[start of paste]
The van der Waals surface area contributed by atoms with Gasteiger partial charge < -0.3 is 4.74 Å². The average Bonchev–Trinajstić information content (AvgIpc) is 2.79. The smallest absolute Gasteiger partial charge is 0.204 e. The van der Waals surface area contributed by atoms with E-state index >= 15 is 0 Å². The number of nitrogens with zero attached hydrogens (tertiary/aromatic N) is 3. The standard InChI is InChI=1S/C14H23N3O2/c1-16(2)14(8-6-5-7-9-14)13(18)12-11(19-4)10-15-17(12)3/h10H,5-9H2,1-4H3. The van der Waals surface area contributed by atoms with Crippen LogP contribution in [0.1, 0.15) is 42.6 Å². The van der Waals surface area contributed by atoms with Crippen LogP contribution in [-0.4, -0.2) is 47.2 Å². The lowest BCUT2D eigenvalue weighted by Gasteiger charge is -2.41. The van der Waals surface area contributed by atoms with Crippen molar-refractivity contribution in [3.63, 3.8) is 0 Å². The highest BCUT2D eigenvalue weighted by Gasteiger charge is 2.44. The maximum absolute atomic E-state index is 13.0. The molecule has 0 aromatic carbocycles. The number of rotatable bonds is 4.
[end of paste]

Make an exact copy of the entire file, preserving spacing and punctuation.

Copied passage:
The van der Waals surface area contributed by atoms with Gasteiger partial charge < -0.3 is 4.74 Å². The average Bonchev–Trinajstić information content (AvgIpc) is 2.79. The smallest absolute Gasteiger partial charge is 0.204 e. The van der Waals surface area contributed by atoms with E-state index >= 15 is 0 Å². The number of nitrogens with zero attached hydrogens (tertiary/aromatic N) is 3. The standard InChI is InChI=1S/C14H23N3O2/c1-16(2)14(8-6-5-7-9-14)13(18)12-11(19-4)10-15-17(12)3/h10H,5-9H2,1-4H3. The van der Waals surface area contributed by atoms with Crippen LogP contribution in [0.1, 0.15) is 42.6 Å². The van der Waals surface area contributed by atoms with Crippen LogP contribution in [-0.4, -0.2) is 47.2 Å². The lowest BCUT2D eigenvalue weighted by Gasteiger charge is -2.41. The van der Waals surface area contributed by atoms with Crippen molar-refractivity contribution in [3.63, 3.8) is 0 Å². The highest BCUT2D eigenvalue weighted by Gasteiger charge is 2.44. The maximum absolute atomic E-state index is 13.0. The molecule has 0 aromatic carbocycles. The number of rotatable bonds is 4.